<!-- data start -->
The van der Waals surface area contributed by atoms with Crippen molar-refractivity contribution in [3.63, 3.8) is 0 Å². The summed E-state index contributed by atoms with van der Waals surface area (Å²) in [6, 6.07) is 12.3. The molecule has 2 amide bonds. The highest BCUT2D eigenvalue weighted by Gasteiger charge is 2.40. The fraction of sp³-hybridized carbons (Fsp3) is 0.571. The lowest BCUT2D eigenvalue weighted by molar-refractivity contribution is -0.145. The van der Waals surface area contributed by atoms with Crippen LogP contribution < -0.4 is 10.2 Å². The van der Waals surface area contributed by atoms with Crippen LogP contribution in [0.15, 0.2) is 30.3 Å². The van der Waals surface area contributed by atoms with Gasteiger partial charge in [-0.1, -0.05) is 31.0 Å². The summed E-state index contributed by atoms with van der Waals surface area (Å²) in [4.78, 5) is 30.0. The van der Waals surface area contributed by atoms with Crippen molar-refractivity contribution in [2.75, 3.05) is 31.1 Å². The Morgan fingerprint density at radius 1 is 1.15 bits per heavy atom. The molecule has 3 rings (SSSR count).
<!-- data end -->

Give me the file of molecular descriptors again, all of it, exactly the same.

The van der Waals surface area contributed by atoms with Crippen molar-refractivity contribution in [3.63, 3.8) is 0 Å². The summed E-state index contributed by atoms with van der Waals surface area (Å²) in [6, 6.07) is 12.3. The molecule has 2 amide bonds. The highest BCUT2D eigenvalue weighted by Gasteiger charge is 2.40. The fraction of sp³-hybridized carbons (Fsp3) is 0.571. The lowest BCUT2D eigenvalue weighted by molar-refractivity contribution is -0.145. The van der Waals surface area contributed by atoms with Crippen LogP contribution < -0.4 is 10.2 Å². The van der Waals surface area contributed by atoms with Crippen LogP contribution in [0.15, 0.2) is 30.3 Å². The van der Waals surface area contributed by atoms with Gasteiger partial charge in [-0.1, -0.05) is 31.0 Å². The summed E-state index contributed by atoms with van der Waals surface area (Å²) in [4.78, 5) is 30.0. The van der Waals surface area contributed by atoms with Crippen molar-refractivity contribution in [2.75, 3.05) is 31.1 Å². The Morgan fingerprint density at radius 1 is 1.15 bits per heavy atom. The molecule has 3 rings (SSSR count).